Fall Bible courses at AMBS
Introduction to Bible Study Tools BIB503E
Biennial — Three hours — Loren Johns
In this course students will learn enough Greek and Hebrew to be able to use study aids and research tools based in the original biblical languages. They also will be oriented to basic exegetical methodologies. Using print and computer-assisted Bible study programs, students will cultivate skills needed when studying the Bible in preparation for preaching and teaching in the congregation.
Reading the Bible BIB500
Annual — Three hours — Loren Johns and Safwat Marzouk
By reading parallel types of material from the Old and New Testaments, students will come to understand better the scope of the Bible and its contents and background, as well as how the two testaments fit together. After an orientation to the world and the structure of the Bible, students will explore a variety of biblical texts and themes, including narrative texts, theological foundations, prophetic writings and Pauline writings, worship, wisdom literature, the Historical Jesus, creation, and eschatology.
Beginning Hebrew: Ruth BIB501
Annual — Three hours — Paul Keim
This is the basic course in the Old Testament exegesis sequence. It prepares students for exegesis by providing (1) a working knowledge of Hebrew grammar, (2) the ability to read Hebrew narrative, (3) an introduction to the process of exegesis, and (4) familiarity with computer programs that aid in the reading and exegesis of biblical texts. This course is a prerequisite for Old Testament exegesis courses.
Biblical Spirituality BIB509
Biennial — Three hours — Mary Schertz
In this class, we will work to understand theoretically and practice personally the formational aspects of biblical study. How can the Bible become a life- long and life-giving spiritual resource for individuals and congregations? Confessional or contemplative reading of the Bible is reading the Bible as if our life depends on it, as of course it does. In this way of reading, the biblical text itself vibrates with new meaning for new situations and circumstances
Bible Reading Colloquium BIB510
Each semester — One-half hour per semester — Ben Ollenburger
Bible department faculty lead weekly informal sessions to read biblical texts in their original languages, alternating by semester between Hebrew and Greek. Students may enroll for one-half hour of credit each semester, but enrollment is not required to participate in the colloquium. Prerequisite: one semester of Hebrew or Greek.
The Book of the Twelve (Minor Prophets) BIB535
Occasional — Three hours — Ben Ollenburger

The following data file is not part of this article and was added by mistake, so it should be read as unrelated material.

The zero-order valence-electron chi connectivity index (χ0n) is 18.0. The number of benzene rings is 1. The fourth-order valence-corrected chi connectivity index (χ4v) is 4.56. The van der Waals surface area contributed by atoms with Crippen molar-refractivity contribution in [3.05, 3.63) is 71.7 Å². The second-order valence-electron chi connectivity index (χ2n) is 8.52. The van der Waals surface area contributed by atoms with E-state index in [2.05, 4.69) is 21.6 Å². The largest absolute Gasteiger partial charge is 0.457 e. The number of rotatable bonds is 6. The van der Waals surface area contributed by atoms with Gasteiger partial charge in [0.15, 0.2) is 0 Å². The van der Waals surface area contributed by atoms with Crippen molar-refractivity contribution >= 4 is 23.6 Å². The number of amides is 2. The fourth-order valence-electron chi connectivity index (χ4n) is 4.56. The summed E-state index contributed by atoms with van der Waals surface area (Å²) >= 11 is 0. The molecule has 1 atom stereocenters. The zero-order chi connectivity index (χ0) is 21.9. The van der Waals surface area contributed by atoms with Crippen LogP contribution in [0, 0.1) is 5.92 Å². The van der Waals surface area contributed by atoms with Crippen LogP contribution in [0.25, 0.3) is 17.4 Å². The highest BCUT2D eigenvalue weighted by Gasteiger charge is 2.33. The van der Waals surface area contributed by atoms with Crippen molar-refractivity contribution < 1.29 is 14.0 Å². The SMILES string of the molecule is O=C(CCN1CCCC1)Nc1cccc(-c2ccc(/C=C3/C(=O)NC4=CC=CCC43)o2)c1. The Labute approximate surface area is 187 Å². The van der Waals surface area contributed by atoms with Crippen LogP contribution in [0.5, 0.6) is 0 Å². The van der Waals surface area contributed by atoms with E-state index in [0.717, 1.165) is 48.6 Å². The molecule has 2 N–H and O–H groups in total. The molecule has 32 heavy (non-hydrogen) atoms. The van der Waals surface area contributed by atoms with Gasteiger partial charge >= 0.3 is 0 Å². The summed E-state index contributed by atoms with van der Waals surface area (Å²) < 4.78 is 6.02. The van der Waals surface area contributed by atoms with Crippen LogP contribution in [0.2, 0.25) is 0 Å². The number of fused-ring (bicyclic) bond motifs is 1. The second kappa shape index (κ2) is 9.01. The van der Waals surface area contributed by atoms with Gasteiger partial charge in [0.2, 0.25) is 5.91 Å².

This course will survey the prophetic material from Hosea to Malachi, focusing especially on Hosea, Amos, Micah, Haggai, and Zechariah, and on specific texts within those books. We will pay attention to historical and literary context, to the history of prophecy in Israel and Judah, and to prophetic theology and ethics. The course also will attend to connections in these prophetic books to the wider Old Testament and biblical canon.
Hebrew Exegesis: Exodus BIB605
Biennial — Three hours — Safwat Marzouk
This course will engage Exodus from many perspectives, such as linguistic analysis, historical and literary criticisms, canonical criticism, theological, and liberation theology. Attention to selected passages from the Hebrew text will be accompanied by using language resources to assist in translation and explication. Some translation assignments will include discussion of the relevancy of the Septuagint (the Greek version) and readings from the Dead Sea Scrolls. Students will use knowledge of Hebrew (and Greek) to reflect on the theology and meaning of the foundational narratives and concepts.
Theology and Ethics of the Gospels BIB642
Biennial — Three hours — Mary Schertz
This focus on Jesus and the Gospels will combine inductive learnings, evaluation of contemporary portraits of Jesus, and theological interpretation of the Synoptics. Each of the four Gospels will be studied to discover the theology and ethics that each contributes to the canon and to the faith of the church. Primary themes of liberation, discipleship, peacemaking, worship, and mission—all set within the relation between the Old and New Testaments— emerge for discussion and application to the life of the church today.
Old Testament Theology BIB643
Biennial — Three hours — Ben Ollenburger
To become familiar with the questions that have occupied Old Testament theologians, students will examine primarily the Old Testament itself and several modern proposals. Within the Old Testament, the focus will be especially on two themes: creation and covenant. Each theme assumes a variety of shapes, in turn shaping part of the Old Testament?s diverse but coherent testimony to the one God. Students will aim to hear that testimony in fresh ways. Class sessions will include assigned readings from the Bible and from secondary literature.